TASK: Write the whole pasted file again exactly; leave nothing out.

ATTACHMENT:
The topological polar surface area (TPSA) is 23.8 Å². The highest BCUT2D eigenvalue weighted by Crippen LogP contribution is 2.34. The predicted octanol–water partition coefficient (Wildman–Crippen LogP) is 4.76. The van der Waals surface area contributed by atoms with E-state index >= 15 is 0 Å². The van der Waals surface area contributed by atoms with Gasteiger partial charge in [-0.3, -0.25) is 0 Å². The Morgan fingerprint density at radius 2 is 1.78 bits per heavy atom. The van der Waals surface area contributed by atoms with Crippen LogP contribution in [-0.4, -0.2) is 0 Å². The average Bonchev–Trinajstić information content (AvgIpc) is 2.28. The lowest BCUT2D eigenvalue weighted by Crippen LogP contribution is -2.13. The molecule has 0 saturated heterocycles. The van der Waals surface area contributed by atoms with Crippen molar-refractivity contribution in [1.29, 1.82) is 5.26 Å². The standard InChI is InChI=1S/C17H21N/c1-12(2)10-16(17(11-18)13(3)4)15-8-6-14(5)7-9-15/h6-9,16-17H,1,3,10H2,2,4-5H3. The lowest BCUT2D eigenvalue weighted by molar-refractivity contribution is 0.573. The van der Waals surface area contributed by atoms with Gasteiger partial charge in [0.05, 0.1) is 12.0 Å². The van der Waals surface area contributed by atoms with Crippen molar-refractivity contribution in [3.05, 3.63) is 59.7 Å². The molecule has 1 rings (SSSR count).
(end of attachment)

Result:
The topological polar surface area (TPSA) is 23.8 Å². The highest BCUT2D eigenvalue weighted by Crippen LogP contribution is 2.34. The predicted octanol–water partition coefficient (Wildman–Crippen LogP) is 4.76. The van der Waals surface area contributed by atoms with E-state index >= 15 is 0 Å². The van der Waals surface area contributed by atoms with Gasteiger partial charge in [-0.3, -0.25) is 0 Å². The Morgan fingerprint density at radius 2 is 1.78 bits per heavy atom. The van der Waals surface area contributed by atoms with Crippen LogP contribution in [-0.4, -0.2) is 0 Å². The average Bonchev–Trinajstić information content (AvgIpc) is 2.28. The lowest BCUT2D eigenvalue weighted by Crippen LogP contribution is -2.13. The molecule has 0 saturated heterocycles. The van der Waals surface area contributed by atoms with Crippen molar-refractivity contribution in [1.29, 1.82) is 5.26 Å². The standard InChI is InChI=1S/C17H21N/c1-12(2)10-16(17(11-18)13(3)4)15-8-6-14(5)7-9-15/h6-9,16-17H,1,3,10H2,2,4-5H3. The lowest BCUT2D eigenvalue weighted by molar-refractivity contribution is 0.573. The van der Waals surface area contributed by atoms with Gasteiger partial charge in [0.05, 0.1) is 12.0 Å². The van der Waals surface area contributed by atoms with Crippen molar-refractivity contribution in [3.05, 3.63) is 59.7 Å². The molecule has 1 rings (SSSR count).